This is the first in what I hope will be a regular series of features about that endangered species - the independent bookshop.
I don’t have any grand plan about which shops to visit and in what order. I have had one or two shops suggested to me but I am open to further recommendations, and indeed to invitations from independent bookshop owners themselves.
My first visit was to Newham Bookshop in London’s East End. It was a natural first choice.
I had interviewed Benjamin Zephaniah there while I was writing for the Times Educational Supplement (when Zephaniah was still living in Newham and the bookshop was his local hangout) and subsequently had promised John Newman at various book events that I would make another visit to the shop and feature it on ACHUKA.
Having been to the shop before and not remembering encountering any difficulty in finding it, I was in relaxed and summery mood as I walked out from the Underground into the main street, but soon afterwards instinct told me that the Navigation app on my mobile phone had probably sent me in the wrong direction out of Upton Park. I asked a local and he confirmed that I needed to turn myself around. Barking Road was in the opposite direction, at the end of Green Street, past West Ham football stadium.
I had told the shop I would be there soon after mid-day, so there was time for a stroll around the exotic stalls of Queen’s Market.
35 Years: 1978 - 2013
At the bottom of Green Street, at the crossroads with Barking Road, I observed the numbers on the opposite side of the street began 2… 4….
The odd side of the street began 1… 3…
So I turned left, reckoning on a longish stroll before I reached 745-747 Barking Road, the address of the Newham Bookshop.
Made for browsing...
It’s surprising how long it takes to walk up through the hundreds, passing shopfronts and houses. It was also, notwithstanding it being September, one of the hottest days of the year.
I walked on and on until the numbering petered out in the 600s and I crossed under the North Circular realising something was badly wrong.
I asked some shoppers if they could direct me to Newham Bookshop. They couldn’t but they confirmed that Barking Road did not extend any further.
This book by Richard Platt caught my eye
So I retraced my steps, keeping to the shady side of the street, and asked again every so often. Eventually someone within the shadows of a laundrette told me I had to walk all the way back to the beginning.
“He’s looking for the New Ham bookshop,” the woman in the doorway shouted.
“All the way up this road to the Boleyn Arms, he says.”
I had a Travelcard so I hopped on a bus. Of course, it turned right immediately afterwards.
Vivian versus the Apocalypse! So long as Vivian is at the till we are safe :)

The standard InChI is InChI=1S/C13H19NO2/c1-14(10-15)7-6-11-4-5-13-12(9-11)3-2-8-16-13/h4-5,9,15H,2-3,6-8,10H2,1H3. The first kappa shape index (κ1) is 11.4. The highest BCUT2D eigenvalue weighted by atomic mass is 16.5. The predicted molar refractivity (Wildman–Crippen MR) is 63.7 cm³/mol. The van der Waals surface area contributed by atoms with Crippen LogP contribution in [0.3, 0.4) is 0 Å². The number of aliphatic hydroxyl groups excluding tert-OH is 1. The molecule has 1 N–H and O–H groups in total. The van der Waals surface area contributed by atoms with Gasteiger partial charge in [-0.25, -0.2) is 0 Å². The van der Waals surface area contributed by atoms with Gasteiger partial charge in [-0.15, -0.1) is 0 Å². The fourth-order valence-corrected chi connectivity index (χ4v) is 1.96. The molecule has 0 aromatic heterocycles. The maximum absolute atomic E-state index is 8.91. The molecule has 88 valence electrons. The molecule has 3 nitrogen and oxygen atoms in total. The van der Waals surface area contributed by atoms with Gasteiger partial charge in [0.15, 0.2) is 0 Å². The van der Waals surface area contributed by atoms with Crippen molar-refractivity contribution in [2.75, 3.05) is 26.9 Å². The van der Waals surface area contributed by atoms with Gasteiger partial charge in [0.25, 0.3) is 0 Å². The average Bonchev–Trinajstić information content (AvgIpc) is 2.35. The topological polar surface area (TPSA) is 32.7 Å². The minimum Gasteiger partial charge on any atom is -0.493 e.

There were two policemen near the stop, so I double-checked directions with them.
They confirmed the shop was opposite the Champions statue.
“The one where they’re holding the cup…” One of the policemen showed me how.
“You’ll need a bus,” the other one said (looking at the whiteness of my beard perhaps).
The other constable, seeing my green and yellow trainers, said, “No he won’t.”
All I’d had to do was glance to the right instead of the left at the bottom of Green Street and I would have seen the bright yellow double-fronted shopfront straight away.
So, lest anyone else copies my mistake and heads off in completely the wrong direction, here are explicit instructions for getting to Newham bookshop from Upton Park underground station.
TO REACH THE NEWHAM BOOKSHOP FROM UPTON PARK UNDERGROUND, COME OUT OF THE STATION AND TURN RIGHT. IF YOU HAVE TIME, SPEND TEN MINUTES IN QUEEN’S MARKET, THEN CONTINUE WALKING DOWN GREEN STREET, PASSING WEST HAM FOOTBALL GROUND ON YOUR LEFT.
KEEP TO THE RIGHT-HAND SIDE OF THE ROAD AND AT THE JUNCTION WITH BARKING ROAD (YOU WILL SEE THE CHAMPIONS FOOTBALL STATUE OPPOSITE) TURN RIGHT AND, HEY PRESTO, YOU WILL HAVE REACHED YOUR DESTINATION.
What should have been a 10 minute walk had turned out, in my case, to be a 100 minute slog in the mid-day heat and I arrived at the shop feeling distinctly sticky.
Vivian, the bookshop manager, was perched beside the front window, near the door to the adult section. She quickly welcomed me and took me to the other side of the shop to introduce me to Liz, in the children's section.
They had run out of teabags so I was sent across the road with some cash to buy a new box of PG Tips.
But when I got back with them, she said she had some ice-cold beer left over from an event. Would I rather have that?
Early afternoon beer has rarely tasted better than that half-pint of Peroni, drunk from the bottle
Newham Bookshop is made for browsers. No one could accuse it of being short of stock or too orderly. Books are stacked on the floor as well as on shelves. Shelves have books stocked spine facing outward, and then additional titles are placed in front, cover facing. Half-opened delivery boxes take up limited floorspace.
Clutter is a good sign in a bookshop, I always think